WASHINGTON • The video of a bloodied passenger being forcibly pulled from a United Airlines flight sent the company's stock tumbling on Tuesday and prompted calls for the chief executive to step down.
But will the damage last? History suggests it may well not.
As deeply troubling as the video is, analysts say, the emotional fury such incidents generate usually is fleeting, lasting a few days or weeks at most. The reality, they say, is that consumers have long put price, convenience and personal taste ahead of outrage.
And partly because of a rash of recent mergers that left the country with just four major airlines, many customers may not even have much choice. United's 2010 tie-up with Continental allowed the company to claim more than 50 per cent of passenger traffic in Houston and Newark, and to serve one in three fliers from Washington Dulles International Airport and in San Francisco.
"This will be just a short kind of hit," said marketing professor Lakshman Krishnamurthi of Northwestern University's Kellogg School of Management.
"Volkswagen had the diesel problem, and their sales are fine. Toyota had a problem years ago, and nothing really happened to their sales."
Another example: PepsiCo - which operates in a virtual duopoly in the beverage industry - appeared to stumble when it ran a 21/2-minute ad featuring celebrity model Kendall Jenner wading through a crowd of protesters and handing a police officer a can of Pepsi.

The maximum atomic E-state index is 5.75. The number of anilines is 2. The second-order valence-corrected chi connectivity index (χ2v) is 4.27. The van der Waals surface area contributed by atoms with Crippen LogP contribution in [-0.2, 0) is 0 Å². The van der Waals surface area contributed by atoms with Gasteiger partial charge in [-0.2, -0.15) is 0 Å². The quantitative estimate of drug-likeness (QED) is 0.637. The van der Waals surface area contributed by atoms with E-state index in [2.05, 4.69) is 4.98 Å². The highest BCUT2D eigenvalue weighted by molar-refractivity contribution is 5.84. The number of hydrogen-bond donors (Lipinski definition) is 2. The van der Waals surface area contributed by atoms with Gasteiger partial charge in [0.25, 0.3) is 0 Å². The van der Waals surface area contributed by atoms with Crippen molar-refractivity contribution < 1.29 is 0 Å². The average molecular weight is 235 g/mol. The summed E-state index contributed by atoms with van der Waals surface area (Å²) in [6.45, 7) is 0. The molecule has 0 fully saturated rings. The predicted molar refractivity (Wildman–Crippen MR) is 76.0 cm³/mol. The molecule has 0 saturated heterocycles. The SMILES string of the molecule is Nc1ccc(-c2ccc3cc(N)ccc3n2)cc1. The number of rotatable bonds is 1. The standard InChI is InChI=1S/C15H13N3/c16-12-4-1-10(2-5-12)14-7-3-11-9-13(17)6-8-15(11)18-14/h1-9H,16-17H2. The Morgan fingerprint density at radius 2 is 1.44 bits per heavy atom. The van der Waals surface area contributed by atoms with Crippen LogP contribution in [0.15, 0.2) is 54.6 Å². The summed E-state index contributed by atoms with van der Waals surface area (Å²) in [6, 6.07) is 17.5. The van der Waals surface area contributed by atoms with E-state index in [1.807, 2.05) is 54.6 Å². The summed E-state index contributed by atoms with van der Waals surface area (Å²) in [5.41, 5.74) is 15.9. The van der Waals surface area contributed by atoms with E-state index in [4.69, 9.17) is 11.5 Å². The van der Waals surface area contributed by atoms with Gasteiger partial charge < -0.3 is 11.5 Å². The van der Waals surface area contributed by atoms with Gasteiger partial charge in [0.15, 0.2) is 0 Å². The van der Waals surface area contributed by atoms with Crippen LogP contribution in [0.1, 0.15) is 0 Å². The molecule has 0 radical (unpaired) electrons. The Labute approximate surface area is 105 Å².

Pepsi pulled the ad within 24 hours after activists called the commercial "trash" for appropriating a protest movement over the police killings of black Americans.
But six days after the ad ran, PepsiCo stock was virtually unchanged.
"Pepsi reacted swiftly, they expressed remorse, and they enabled people to move on," said Professor Maurice Schweitzer of the University of Pennsylvania's Wharton School.
Volkswagen and Toyota have also survived crises in recent years. The Environmental Protection Agency in 2015 found Volkswagen had used a special device to mask diesel emissions in some of its cars. And Toyota suffered a public relations disaster starting in 2009 over its deadly "sticky accelerator pedal".
But Volkswagen and Toyota went on to sell 10.3 million and 10.2 million cars, respectively, last year - blockbuster sales for each, according to company data.
"People forget. They end up seeing a deal online, and they will pull the lever," said Mr Eric Schiffer, chairman of Reputation Management Consultants.